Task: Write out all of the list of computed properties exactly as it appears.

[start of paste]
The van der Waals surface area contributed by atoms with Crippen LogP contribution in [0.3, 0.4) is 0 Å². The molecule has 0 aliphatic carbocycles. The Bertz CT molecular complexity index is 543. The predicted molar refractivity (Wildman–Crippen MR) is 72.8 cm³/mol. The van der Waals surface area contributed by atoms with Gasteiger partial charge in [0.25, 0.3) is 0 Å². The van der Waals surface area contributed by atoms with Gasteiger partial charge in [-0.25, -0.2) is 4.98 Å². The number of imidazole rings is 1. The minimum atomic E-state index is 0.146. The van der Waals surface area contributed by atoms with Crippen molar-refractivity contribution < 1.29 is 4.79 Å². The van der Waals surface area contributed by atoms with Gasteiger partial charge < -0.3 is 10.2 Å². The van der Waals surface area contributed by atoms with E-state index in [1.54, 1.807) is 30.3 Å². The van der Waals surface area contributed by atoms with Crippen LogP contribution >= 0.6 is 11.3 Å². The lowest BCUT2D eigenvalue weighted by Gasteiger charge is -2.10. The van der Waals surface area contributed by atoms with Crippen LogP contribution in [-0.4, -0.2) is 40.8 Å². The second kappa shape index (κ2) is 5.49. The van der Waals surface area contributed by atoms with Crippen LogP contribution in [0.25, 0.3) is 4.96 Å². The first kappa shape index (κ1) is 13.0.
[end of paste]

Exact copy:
The van der Waals surface area contributed by atoms with Crippen LogP contribution in [0.3, 0.4) is 0 Å². The molecule has 0 aliphatic carbocycles. The Bertz CT molecular complexity index is 543. The predicted molar refractivity (Wildman–Crippen MR) is 72.8 cm³/mol. The van der Waals surface area contributed by atoms with Gasteiger partial charge in [0.25, 0.3) is 0 Å². The van der Waals surface area contributed by atoms with Gasteiger partial charge in [-0.25, -0.2) is 4.98 Å². The number of imidazole rings is 1. The minimum atomic E-state index is 0.146. The van der Waals surface area contributed by atoms with Crippen molar-refractivity contribution < 1.29 is 4.79 Å². The van der Waals surface area contributed by atoms with Gasteiger partial charge < -0.3 is 10.2 Å². The van der Waals surface area contributed by atoms with E-state index in [1.54, 1.807) is 30.3 Å². The van der Waals surface area contributed by atoms with Crippen LogP contribution >= 0.6 is 11.3 Å². The lowest BCUT2D eigenvalue weighted by Gasteiger charge is -2.10. The van der Waals surface area contributed by atoms with Crippen LogP contribution in [-0.4, -0.2) is 40.8 Å². The second kappa shape index (κ2) is 5.49. The van der Waals surface area contributed by atoms with Crippen LogP contribution in [0.25, 0.3) is 4.96 Å². The first kappa shape index (κ1) is 13.0.